Ecommerce: The Supply Chain Perspective

By Michael Hsieh , written on July 2, 2012

From The News Desk

To build a successful ecommerce business, it’s critical to make sure customer lifetime value is higher than customer acquisition cost. Jeremy Liew‘s article "Why Do Ecommerce Startups Come in Waves?" provided insightful analysis of this point. Not mentioned, however, are two variables that play a major role in determining the viability of ecommerce startups – supply chain and logistics efficiency – which are often ignored by entrepreneurs and investors. This oversight can be extremely costly and therefore should be factored into their analyses.

To start, it is instructive to look at the evolution of retailing in the past century. In the early 1900’s most goods were purchased at local general stores which had limited selection and stock. Sears revolutionized retailing by introducing a mail-order catalog that provided significantly greater variety and convenience. By the 1930’s it was known as the “Consumer’s Bible."

Over the next 50 years, Sears opened large format stores which eventually eclipsed and shuttered the catalog business. What caused this change? First, the large format store provided much greater variety than a catalog and the cost of bringing all the merchandise to a central retail location made it more cost-effective than home delivery. Second, the proliferation of cars made that business model possible.

Therefore, when we look at online retailing, it is actually not a new phenomenon but the re-emergence of a previous catalog model with new and more powerful capabilities. The digital format offers unlimited product selection, and more importantly, the scale and coverage of logistics companies like UPS and Fedex have significantly driven down the cost of home delivery. Today, most online merchants deliver products for free, and this makes online shopping much more compelling.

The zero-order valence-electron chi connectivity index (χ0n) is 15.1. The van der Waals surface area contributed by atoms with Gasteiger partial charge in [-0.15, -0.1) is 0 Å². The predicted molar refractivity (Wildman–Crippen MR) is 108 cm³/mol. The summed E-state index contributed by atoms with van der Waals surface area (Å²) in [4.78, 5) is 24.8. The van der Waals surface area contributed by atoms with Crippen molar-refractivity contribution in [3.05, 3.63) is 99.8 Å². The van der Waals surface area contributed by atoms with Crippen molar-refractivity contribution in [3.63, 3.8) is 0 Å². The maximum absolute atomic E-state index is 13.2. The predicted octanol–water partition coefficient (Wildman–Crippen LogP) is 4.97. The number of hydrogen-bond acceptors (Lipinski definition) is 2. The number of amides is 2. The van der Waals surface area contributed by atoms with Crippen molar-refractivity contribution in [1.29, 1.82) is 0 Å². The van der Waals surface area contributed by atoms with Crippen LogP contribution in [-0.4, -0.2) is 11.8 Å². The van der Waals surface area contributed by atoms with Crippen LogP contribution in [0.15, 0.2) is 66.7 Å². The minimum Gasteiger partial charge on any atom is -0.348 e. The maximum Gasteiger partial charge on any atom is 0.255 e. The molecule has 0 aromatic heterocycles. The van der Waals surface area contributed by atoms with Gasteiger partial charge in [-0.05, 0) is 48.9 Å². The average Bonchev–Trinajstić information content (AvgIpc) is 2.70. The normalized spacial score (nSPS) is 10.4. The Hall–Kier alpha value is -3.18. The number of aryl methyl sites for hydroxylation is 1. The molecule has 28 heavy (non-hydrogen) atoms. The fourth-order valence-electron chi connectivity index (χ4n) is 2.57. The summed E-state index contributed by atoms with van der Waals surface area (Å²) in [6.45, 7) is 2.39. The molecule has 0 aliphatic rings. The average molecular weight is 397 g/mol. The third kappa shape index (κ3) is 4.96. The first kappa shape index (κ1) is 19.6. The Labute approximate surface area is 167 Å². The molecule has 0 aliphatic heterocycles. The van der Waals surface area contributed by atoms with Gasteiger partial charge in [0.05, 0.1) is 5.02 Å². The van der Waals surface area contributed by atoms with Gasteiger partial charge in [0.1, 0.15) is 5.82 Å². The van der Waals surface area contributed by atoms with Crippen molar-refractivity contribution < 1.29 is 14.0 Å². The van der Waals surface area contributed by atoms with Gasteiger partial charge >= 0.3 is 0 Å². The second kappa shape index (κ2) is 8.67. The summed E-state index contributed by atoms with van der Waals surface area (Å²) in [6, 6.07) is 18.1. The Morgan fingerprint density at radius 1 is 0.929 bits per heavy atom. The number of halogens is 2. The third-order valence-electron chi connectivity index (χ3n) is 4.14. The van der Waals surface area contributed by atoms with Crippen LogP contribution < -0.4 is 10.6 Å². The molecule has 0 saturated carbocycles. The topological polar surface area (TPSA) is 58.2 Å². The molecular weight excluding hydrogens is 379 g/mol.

The cost of transportation is amplified when taking into account the cost of restocking stores. Women’s shoes are a prime example. Not only are there a huge variety of styles, but each style has different colors and sizes. Shoes also require a lot of shelf and storage space which is very expensive, especially if the store is in a prime retail location. Therefore most shoe retailers keep only one unit per size per style, which requires daily delivery to the store to replenish inventory. Even at that service level the stores are often out of stock, which incurs a very high cost of lost sale and customer dissatisfaction.

These economic factors provided a prime opportunity for online retailers like Zappos. By centralizing all inventory in one warehouse, Zappos could send multiple sizes per style to the consumer and afford to have the wrong sizes returned for free because it has no retail store lease or lost-sale costs. With scale they also negotiated very favorable shipping rates which enabled them to offer consumers a highly compelling service that retail stores could not match. Most people attribute Zappos’ success to their superior customer service, but it was the logistics economics that made it work.

At the other end of the spectrum are products such as precious jewelry, where one size fits all, and the amount of store shelf and storage space is minimal. A brick-and-mortar store can stock a wide selection of items with little need for regular replenishment. Therefore precious jewelry etailers would not enjoy any significant logistics cost benefits over their physical retail competitors. There is almost no stock-out cost as compared to shoes and the service provided in store is much more compelling than online. These factors also apply to products like cosmetics, perfumes and fashion accessories.

The logistics equation continues to evolve as retailers weigh the tradeoffs of keeping inventory in store, in warehouse, or at the point of production. Imagine that Zappos, instead of shipping merchandise from a central warehouse in Las Vegas, delivers shoes from factories directly to consumers, thanks to a much more efficient supply chain. It would further eliminate stock-out cost and improve service levels. Therefore back-end capabilities such as supply chain and logistics are critically important in determining the success of online and offline retailers. They should be front and center when examining the various options in an omni-channel retail world.

[Image courtesy Tetrapak]